BusinessMirror

Italy declares state of emergency in Venice after high tides

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RoMe—Italy’s government declared a state of emergency Thursday in floodravag­ed Venice, seeking to release funds to repair the historic lagoon city after it was damaged by the highest tide in 50 years.

A Cabinet meeting approved a special decree that included €20 million ($21.7 million) in immediate financial aid aimed at helping the city recover.

Prime Minister Giuseppe Conte described the flooding as “a blow to the heart of our country,” after spending Wednesday night in Venice, where worldfamou­s monuments, homes and businesses were hit hard by the exceptiona­l flooding.

Venice’s mayor said the damage is estimated at “hundreds of millions of euros.” Mayor Luigi Brugnaro blamed climate change for the “dramatic situation” in the historical city and called for the speedy completion of the city’s long-delayed Moses flood defense project.

The water levels reached 1.87 meters (over 6 feet, 1 inch) above sea level Tuesday, the second-highest level ever recorded in the city and just 7 centimeter­s (2 1/2 inches) lower than the historic 1966 flood. Another wave of exceptiona­lly high water followed Wednesday.

The exceptiona­l flooding was caused by southerly winds that pushed a high tide, exacerbate­d by a full moon, into the city.

Although the waters have fallen from the peak reached late Tuesday,SaintMark’sSquarerem­ained partially flooded on Thursday and a new peak water level is expected for Friday morning.

In Venice, the crypt beneath Saint Mark’s Basilica was inundated for only the second time in its history. Damage was also reported at the Ca’ Pesaro modern art gallery, where a short circuit set off a fire, and at the La Fenice theater, where authoritie­s turned off the electricit­y as a precaution after the control room was f looded.

Venice Archbishop Francesco Moraglia said Saint Mark ’s Basilica had suffered “irreparabl­e damage,” with salty water posing risks to its mosaics, columns and pavements.

Venice for years has been struggling with unwieldly amounts of tourists, the constant deteriorat­ion of its fragile lagoon environmen­t and a dwindling population.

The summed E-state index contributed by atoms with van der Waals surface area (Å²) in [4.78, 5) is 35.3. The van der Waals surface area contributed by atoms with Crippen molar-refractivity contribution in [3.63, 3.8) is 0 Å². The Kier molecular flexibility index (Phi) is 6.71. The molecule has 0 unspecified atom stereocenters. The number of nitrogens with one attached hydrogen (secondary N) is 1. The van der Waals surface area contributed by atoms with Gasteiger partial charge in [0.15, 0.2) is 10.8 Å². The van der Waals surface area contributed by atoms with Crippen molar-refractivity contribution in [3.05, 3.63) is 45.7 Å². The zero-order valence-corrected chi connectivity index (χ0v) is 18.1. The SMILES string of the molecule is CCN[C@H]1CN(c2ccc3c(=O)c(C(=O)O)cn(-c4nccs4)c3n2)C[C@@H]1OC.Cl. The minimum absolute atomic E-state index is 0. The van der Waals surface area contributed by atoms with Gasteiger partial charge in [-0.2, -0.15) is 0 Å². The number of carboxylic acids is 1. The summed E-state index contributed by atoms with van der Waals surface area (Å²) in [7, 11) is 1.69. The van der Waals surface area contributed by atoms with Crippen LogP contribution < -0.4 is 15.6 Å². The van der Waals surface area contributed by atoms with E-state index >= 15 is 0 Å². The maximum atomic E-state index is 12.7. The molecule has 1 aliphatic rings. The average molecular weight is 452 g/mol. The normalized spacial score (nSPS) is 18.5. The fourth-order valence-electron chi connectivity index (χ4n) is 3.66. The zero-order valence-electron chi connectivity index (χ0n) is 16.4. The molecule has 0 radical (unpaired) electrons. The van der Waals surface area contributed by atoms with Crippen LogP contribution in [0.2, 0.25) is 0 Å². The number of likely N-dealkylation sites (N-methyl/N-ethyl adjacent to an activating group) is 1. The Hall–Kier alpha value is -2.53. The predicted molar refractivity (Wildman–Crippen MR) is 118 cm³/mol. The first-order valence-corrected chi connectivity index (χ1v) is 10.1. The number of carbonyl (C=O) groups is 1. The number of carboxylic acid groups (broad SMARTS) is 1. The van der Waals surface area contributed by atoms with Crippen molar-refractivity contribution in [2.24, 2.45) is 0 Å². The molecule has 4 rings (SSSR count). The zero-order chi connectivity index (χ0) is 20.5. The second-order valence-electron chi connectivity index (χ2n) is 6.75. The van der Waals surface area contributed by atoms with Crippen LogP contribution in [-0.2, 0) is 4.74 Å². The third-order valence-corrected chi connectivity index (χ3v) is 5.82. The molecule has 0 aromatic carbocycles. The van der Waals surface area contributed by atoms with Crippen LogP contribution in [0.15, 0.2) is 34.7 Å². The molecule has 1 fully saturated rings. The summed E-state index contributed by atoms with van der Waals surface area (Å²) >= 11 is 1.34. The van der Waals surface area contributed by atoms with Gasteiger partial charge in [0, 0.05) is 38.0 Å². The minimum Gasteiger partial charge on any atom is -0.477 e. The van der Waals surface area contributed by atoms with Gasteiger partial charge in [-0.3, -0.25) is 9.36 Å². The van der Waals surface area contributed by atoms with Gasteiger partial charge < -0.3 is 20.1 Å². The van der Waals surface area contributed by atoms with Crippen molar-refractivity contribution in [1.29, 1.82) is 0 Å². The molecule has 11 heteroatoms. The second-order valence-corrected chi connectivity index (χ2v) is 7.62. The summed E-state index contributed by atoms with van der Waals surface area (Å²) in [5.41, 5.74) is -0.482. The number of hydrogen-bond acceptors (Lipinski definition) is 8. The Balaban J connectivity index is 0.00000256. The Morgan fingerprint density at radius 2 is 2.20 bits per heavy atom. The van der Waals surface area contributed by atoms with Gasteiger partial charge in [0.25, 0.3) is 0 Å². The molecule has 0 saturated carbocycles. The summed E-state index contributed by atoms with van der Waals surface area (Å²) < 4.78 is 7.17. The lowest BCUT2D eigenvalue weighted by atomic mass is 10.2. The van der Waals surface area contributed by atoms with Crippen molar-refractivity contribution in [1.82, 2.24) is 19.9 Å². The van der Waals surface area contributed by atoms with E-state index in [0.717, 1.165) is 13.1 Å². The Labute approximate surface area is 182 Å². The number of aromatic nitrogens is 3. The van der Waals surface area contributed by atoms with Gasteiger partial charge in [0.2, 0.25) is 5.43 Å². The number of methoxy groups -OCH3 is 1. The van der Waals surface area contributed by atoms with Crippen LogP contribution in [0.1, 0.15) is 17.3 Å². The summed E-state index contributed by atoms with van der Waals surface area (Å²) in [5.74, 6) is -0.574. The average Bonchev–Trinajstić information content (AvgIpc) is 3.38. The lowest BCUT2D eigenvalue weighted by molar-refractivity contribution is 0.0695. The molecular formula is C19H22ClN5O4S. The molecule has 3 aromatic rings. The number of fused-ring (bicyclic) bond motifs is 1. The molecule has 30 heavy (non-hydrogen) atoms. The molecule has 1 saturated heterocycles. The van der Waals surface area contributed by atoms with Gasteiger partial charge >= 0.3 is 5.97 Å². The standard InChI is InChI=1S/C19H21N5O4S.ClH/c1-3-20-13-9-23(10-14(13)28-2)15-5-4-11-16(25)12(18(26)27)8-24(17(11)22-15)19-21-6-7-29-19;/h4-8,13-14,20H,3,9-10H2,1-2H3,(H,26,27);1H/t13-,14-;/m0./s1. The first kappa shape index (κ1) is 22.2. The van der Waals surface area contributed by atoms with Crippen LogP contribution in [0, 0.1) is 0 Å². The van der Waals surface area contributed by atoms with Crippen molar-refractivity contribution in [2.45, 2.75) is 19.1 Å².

Tuesday’s devastatin­g floods have reignited a yearslong debate

Moses, a multibilli­on-euro flood defenses project that has been under constructi­on since 2003.

The project has not yet been activated, after being delayed a number of times due to corruption scandals, costs overruns and environmen­talists’ opposition over its effects on Venice’s lagoon ecosystem.

Italian Transport and Infrastruc­ture Minister Paola de Micheli pledged Thursday that the Moses project will be completed by 2021, but part of it could start work even earlier.

rising sea levels because of climate change coupled with Venice’s well-documented sinking make the northeaste­rn Italian city built amid a system of canals particular­ly vulnerable to the elements. The sea level in Venice is 10 centimeter­s (4 inches) higher than it was 50 years ago, according to the city’s tide office.

The damages this week included five ferries that serve as water buses, a critical means of transporta­tion in the city. Photos on social media showed taxi boats and gondolas grounded on walkways flanking city canals. AP

 ?? AndrEA MErolA/AnsA ViA AP ?? A womAN jumps over a puddle during cleaning following a flooding in Venice, italy, on Thursday. The worst flooding in Venice in more than 50 years has prompted calls to better protect the historic city from rising sea levels as officials calculated hundreds of millions of euros in damage. The water reached 1.87 meters above sea level Tuesday, the secondhigh­est level ever recorded in the city.
AndrEA MErolA/AnsA ViA AP A womAN jumps over a puddle during cleaning following a flooding in Venice, italy, on Thursday. The worst flooding in Venice in more than 50 years has prompted calls to better protect the historic city from rising sea levels as officials calculated hundreds of millions of euros in damage. The water reached 1.87 meters above sea level Tuesday, the secondhigh­est level ever recorded in the city.

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